|Lizzie Lowe, 14, who was found hanged at Fletcher Moss Park in Didsbury Photo: MEN|
A teenage girl hanged herself because she feared telling her devoutly Christian parents she might be gay, an inquest has heard.
Elizabeth Lowe, 14, known as Lizzie, had confided in friends that she thought she might be a lesbian, but was struggling to reconcile her feelings with her own deep faith.
She was also worried about telling her parents, but her father said her fears were misplaced and she would have received a “wealth of love and acceptance”.
The schoolgirl from Didsbury in Manchester sparked concern when she sent a text to a friend on the evening of September 10, which ended with the words, “….stay strong. I am sorry”.
The friend told her mother who alerted the police, but tragically Lizzie was found hanged in a local park.
A post mortem concluded she died from the effects of hanging and that she had no drugs or alcohol in her body at the time of her death.
She also had no diagnosable mental health problems.
Speaking about Lizzie's concerns over telling her parents about her sexuality, one of her friends told an inquest: “She said she wasn't sure if they would be OK with it. I told her that I didn't think it would be like that but she did not want to tell them.
Some of other friends also told the hearing that they had discussed suicidal thoughts with Lizzie and she had also self-harmed in the past.
One told the hearing that Lizzie had told her that cutting herself was a "coping mechanism".
Another said she was "finding it hard to connect with God as she thought she was lying to him".
Det Insp David Turner, who oversaw the investigation, said: “Despite the fact that suicide was clearly an issue with these children, I found no evidence of what is sometimes called a 'suicide pact'."
Lizzie was a top academic performer at Parrs Wood High School and a member of the Scout movement and a musician in a Christian orchestra.
Senior Coroner Nigel Meadows said the school couldn't have done any more to pick up on her distress.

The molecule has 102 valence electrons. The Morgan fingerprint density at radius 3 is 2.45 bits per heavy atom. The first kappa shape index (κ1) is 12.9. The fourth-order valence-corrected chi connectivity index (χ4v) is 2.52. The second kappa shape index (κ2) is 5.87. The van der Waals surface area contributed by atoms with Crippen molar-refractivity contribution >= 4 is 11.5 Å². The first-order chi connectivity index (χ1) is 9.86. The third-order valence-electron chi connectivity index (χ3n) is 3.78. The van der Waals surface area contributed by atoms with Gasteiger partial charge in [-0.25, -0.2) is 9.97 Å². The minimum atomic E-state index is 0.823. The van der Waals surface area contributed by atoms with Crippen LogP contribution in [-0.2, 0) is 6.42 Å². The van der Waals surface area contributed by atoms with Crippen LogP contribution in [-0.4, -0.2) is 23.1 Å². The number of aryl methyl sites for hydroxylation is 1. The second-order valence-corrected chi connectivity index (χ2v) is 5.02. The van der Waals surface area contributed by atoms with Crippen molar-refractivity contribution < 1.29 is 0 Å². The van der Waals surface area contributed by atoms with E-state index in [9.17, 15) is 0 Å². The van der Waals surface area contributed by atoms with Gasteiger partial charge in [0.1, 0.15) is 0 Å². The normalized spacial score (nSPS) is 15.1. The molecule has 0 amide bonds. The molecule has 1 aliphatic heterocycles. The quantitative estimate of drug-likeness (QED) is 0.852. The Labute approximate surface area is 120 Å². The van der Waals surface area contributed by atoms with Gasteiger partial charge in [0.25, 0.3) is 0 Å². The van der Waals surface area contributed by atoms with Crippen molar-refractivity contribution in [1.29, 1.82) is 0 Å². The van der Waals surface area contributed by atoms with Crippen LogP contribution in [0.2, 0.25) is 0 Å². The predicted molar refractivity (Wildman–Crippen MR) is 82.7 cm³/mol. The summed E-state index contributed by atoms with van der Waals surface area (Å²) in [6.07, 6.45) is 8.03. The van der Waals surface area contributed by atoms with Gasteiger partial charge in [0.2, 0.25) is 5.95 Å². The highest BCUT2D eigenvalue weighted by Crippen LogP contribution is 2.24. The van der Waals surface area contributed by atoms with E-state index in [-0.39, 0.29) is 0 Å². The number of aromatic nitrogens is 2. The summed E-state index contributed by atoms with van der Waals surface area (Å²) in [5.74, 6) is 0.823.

Recording a verdict of suicide, Senior Coroner, Nigel Meadows, said: “She was clearly an intelligent young woman.
“She was a successful student but was going through issues of developing maturity and exploring her sexuality and was struggling to come to terms with that against her faith beliefs.
“It is clear she was struggling and she was talking to others about it.
“She never had the opportunity to share her concerns with her parents. But I have absolutely no doubt they would have been supportive in their reaction."
Mr Meadows also issued a plea to all youngsters to talk to an adult if they had any issues or concerns.
During the inquest Lizzie's tearful father Kevin, an engineer, said he and her mother Hilary had no idea about the issues their 14-year-old daughter was grappling with.
He said: “She was just normal and seemed happy. There was nothing to suggest she was distressed or had any issues. She was very mature, she knew what she wanted and she knew her own mind.”
Asked how the family would have reacted if she had spoken to them about her sexuality, Mr Lowe said: “It wouldn't have come as much surprise. She was very much a tomboy. In fact she was more of a boy than some of the boys were, so it would have been no surprise at all. We would have been very supportive."
Speaking after the hearing, Kevin and Hilary, a chartered accountant, said in a statement: “Lizzie was a wonderful exuberant and loved member of her church, school and community.
“She was a gifted student, sports woman and musician who was outgoing, fun loving and enjoyed the love and respect of many friends. We are utterly devastated at losing her.
“Lizzie did not make known her struggle with depression and the challenges she tried to face alone as a young adult. We wish she had confided because she would have found a wealth of love and acceptance and support. The loss of our precious daughter has left us broken-hearted.”